Penn Hills town hall sheds light on water and sewage bill increases
How and why are Penn Hills residents’ water and sewage bills surging?
That has been the question on many residents’ minds for a while and Penn Hills administration attempted to answer it at a town hall meeting that lasted more than two hours the evening of July 8.
Around 100 residents packed council chambers as Rick Minsterman, a project engineer with Gateway Engineers, and Tom O’Grady, the municipality’s director of Water Pollution Control Department, presented the system’s history and explained how it works.
According to Minsterman’s presentation, Penn Hills incurred $90 million of debt when the federal Department of Justice issued a consent decree to fix the municipality’s crumbling sewage system that led to sewage overflows into rivers and streams.
The federal consent decree was terminated in 2008, Minsterman said, but in the same year joined a county-wide consent order from the state Department of Environmental Protection.
That order included completing tasks such as fixing, inspecting and mapping the sewer lines. Minsterman said the consent order ended in 2016.
When the order ended, the DEP required Penn Hills to conduct a study to find out how much rainwater was leaking into the sewage system. Minsterman said that report was submitted, which ended the DEP’s study requirement in June 2018.
“When it terminated in June of last year, there hasn’t been an order (from the DEP),” Minsterman said. But, he advised, the sewage system still has significant cost to maintain and operate.
The system – plainly put – is old.
O’Grady said the 245 miles of sewage pipes, made of terracotta clay, were installed in the 1940s and 50s, when the municipality’s population was less than its peak of around 63,000 in the 1970s. Today, the population sits around 41,000, according to estimates from the U.S. Census Bureau.
Other infrastructure includes 12 pump stations, seven equalization stations, two sewage treatment plants, 13 emergency power generators, 7,172 manholes and 65 storage tanks.
Another order from the DEP is imminent, Minsterman warned, which will inevitably come at a cost to the municipality.
In the meantime, Penn Hills is still paying for the $90 million debt from the late 1990s. Officials have said the municipality has paid off around $36 million and that it won’t be totally paid off until 2034. The debt, and ongoing repairs to the system, translates to climbing sewage bills.
The residential sewage rate is fixed at $19.37 per 1,000 gallons used – which includes fees from the Allegheny County Sanitary Authority, where 74% of the municipality’s sewage is treated. The rate also includes a debt payment and a payment to Penn Hills’ WPCD repairs and maintenance.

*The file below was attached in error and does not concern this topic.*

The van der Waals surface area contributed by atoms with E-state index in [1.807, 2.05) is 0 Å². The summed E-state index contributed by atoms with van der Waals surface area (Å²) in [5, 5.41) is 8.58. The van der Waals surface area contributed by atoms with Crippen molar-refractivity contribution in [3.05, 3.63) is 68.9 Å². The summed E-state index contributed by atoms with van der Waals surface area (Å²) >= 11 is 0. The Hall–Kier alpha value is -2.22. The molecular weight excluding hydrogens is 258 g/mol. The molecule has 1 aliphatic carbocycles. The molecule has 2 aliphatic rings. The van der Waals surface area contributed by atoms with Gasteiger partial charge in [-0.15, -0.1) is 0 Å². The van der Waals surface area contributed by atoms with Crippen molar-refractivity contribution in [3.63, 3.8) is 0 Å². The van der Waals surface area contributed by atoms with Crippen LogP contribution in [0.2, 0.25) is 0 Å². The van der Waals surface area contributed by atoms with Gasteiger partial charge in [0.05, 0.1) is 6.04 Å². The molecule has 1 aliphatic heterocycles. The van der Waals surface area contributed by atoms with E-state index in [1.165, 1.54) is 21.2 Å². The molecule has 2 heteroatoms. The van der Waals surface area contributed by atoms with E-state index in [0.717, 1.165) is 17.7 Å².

Customers pay an additional $25 quarterly service fee to Penn Hills that contributes to WPCD’s fund balance, which pays for future and ongoing improvements to the sewage system.
The explanation and breakdown of sewage rates did not quite answer Adrian Artemus’ bewilderment, however.
“How in the world can I pay $1,831 in five months? Can somebody please tell me that?” Artemus said, holding up his water and sewage bills.
Artemus, 56, said his house on Parkway Avenue has one full bathroom, with a toilet and a sink in the basement – neither of which were found to be leaky. He said he lives there with his wife and two children.
“I don’t have a swimming pool in my backyard – I got a dirty, muddy pool when it rains. We don’t wash the cars, we go to the car wash and we also buy our drinking water,” Artemus said.
Others in the audience attested to paying higher sewage and water bills, which are lumped into one bill in Penn Hills.
“I won’t complain about my $75 to $80 a month bill … but I do know that it has tripled in cost from what it was before. That’s a huge increase. We’re not getting services in comparison to the increase and that’s not inflation,” said Lydia Lockhart, a Penn Hills resident.
Council members John Petrucci, Mark Brodnicki and Catherine Sapp – along with Manager Scott Andrejchak – attended the town hall meeting.
Sapp said the meeting would be the first of many held on various topics.
Andrejchak said a copy of Minsterman’s presentation and other printed material for the meeting would be available on pennhills.org. He also said copies could be printed at the municipal center if residents do not have access to a computer.
Dillon Carr is a Tribune-Review staff writer. You can contact Dillon at 412-871-2325, [email protected] or via Twitter .